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Toronto author rides the rails to Barrie for Word Up reading

'We want Barrie to be a literary destination', says event organizer

Word Up Barrie turned another page Thursday evening with a reading by Toronto author Daniel Perry at Unity Market Cafe and Studios.

“This is part of my tour,” Perry said on Unity Market’s patio in downtown Barrie.

“I love these kinds of events in general, because it gets you outside of Toronto and you find a community of readers and writers all over Ontario,” added the 35-year-old writer, who rode the train from Toronto for his reading.

“You get to have conversations with people who are doing the same thing," Perry said. “It’s hard to make a living in the arts, so it’s encouraging and inspiring to see everyone else who’s doing it.”

Perry, who hails from Middlesex County, located outside London, Ont., describes his own writing style as realist fiction.

Word Up Barrie, which began in June 2014, brings in writers who have been published by major publishers and top literary publications, while also encouraging local writers to get up and present their work to the group.

“We want Barrie to be a literary destination,” said Linda Laforge, one of Word Up’s organizers. “We want to grow the local arts community and expose the general public to the talent Canada has to offer.”

On the second Thursday of each month (except August) at Unity Market, located at 25 Toronto St., Word Up Barrie brings in writers from across Simcoe County to present their original works in an encouraging, judgment-free environment.

“The atmosphere is only quaint until the event starts,” Laforge said. “Once people begin reading, the energy changes. The audience gets to experience a depth and range of emotion that each writer brings to us through sharing their work.”

She called it a place “where professionals and amateurs of all writing genres come together where we can learn and vibe from one another.”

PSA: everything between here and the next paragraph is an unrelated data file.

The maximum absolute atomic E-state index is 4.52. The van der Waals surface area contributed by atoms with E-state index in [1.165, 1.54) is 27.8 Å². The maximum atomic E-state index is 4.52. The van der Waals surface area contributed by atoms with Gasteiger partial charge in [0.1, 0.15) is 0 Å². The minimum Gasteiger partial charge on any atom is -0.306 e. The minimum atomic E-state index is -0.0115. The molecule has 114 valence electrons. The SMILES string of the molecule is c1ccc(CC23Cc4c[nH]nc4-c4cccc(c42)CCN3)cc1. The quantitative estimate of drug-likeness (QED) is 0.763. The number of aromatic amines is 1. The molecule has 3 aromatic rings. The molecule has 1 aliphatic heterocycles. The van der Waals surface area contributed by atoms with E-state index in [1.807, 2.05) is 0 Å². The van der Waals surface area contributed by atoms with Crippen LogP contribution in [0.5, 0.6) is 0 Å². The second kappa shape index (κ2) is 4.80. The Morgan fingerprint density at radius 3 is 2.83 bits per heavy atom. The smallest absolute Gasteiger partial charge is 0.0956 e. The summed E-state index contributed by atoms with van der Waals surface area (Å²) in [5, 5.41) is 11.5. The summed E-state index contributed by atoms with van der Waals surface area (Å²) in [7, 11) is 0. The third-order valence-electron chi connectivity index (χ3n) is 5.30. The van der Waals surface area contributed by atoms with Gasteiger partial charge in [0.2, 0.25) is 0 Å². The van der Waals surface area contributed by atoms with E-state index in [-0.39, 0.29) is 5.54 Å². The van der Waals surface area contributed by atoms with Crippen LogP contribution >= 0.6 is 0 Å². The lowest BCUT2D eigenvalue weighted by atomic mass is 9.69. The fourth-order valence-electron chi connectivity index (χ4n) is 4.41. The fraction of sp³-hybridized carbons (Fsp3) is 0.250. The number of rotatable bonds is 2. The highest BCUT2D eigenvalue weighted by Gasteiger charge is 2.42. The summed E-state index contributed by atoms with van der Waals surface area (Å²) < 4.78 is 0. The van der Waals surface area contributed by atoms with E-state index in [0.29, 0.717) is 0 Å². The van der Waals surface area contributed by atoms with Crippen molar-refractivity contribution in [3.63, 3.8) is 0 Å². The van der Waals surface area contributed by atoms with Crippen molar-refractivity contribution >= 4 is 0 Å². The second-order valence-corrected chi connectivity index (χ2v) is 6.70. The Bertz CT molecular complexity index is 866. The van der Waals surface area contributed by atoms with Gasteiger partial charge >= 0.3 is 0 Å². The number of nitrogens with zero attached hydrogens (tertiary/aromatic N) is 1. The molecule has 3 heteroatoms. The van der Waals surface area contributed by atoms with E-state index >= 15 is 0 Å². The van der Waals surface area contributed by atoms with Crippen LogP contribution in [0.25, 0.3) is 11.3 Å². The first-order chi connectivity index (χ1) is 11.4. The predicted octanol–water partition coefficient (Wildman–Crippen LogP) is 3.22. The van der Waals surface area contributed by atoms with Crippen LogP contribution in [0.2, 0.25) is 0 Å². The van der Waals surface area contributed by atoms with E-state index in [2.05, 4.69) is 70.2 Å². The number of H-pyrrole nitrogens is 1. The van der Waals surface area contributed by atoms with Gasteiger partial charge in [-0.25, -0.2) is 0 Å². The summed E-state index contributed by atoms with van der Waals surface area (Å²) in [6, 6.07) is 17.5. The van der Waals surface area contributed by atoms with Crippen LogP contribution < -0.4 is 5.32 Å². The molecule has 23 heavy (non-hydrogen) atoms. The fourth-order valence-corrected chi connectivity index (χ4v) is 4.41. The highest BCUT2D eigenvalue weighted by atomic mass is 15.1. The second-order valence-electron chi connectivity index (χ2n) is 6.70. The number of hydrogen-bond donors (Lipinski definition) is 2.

Laforge extends an open invitation to poets, spoken-word performers, rappers, comedians, songwriters, motivational speakers “and anyone who loves the magic of language.”

On Thursday, Perry was reading from his second book, Nobody Looks That Young Here, which was published in the spring. It’s a collection of short stories woven together over several years.

And it begins with a crash.

“It’s set somewhere in southwestern Ontario and is mostly about coming-of-age,” Perry said, adding it follows a number of voices over the course of three decades, from 1978 to 2008. “It’s set in small towns, a lot like the small towns I grew up in.”

Laforge said she wants to keep the momentum going.

“We have no plans of stopping and are still growing,” she said. “We just became a not-for-profit this year and hope to use the status to access grants and funding that will allow us to better compensate our guest readers.”

During their first year, Word Up had 18-year-old and just-published Tobias C. Hamilton from London, England as a guest reader, Laforge said. Others have included Anne Campbell, D.S. Stymeist, Monty Reid and Frances Boyle came from Ottawa to read their poetry.

“We've had many Toronto writers and poets published by independent presses like Quattro and Guernica read for us,” Laforge said, including award-winning Canadian poet and playwright George Elliott Clarke.

“And then there's local talent like Barrie's poets laureate Bruce Meyer and Damian Lopes, author Trudee Romanek, and self-published best-seller Tracy L. Ward,” she added. “I think people would be surprised at the level of talent that exists in Barrie.

Upcoming events for Word Up include: Hugh Graham and Gabriel Verveniotis on Sept. 13; Brenda Clews and Robin Blackburn McBride on Oct. 11; Kevin Craig and Marc Labriola on Nov. 8; Sky Gilbert and Darrell Epp on Dec. 13; and Heather Cadsby on Jan. 10, 2019.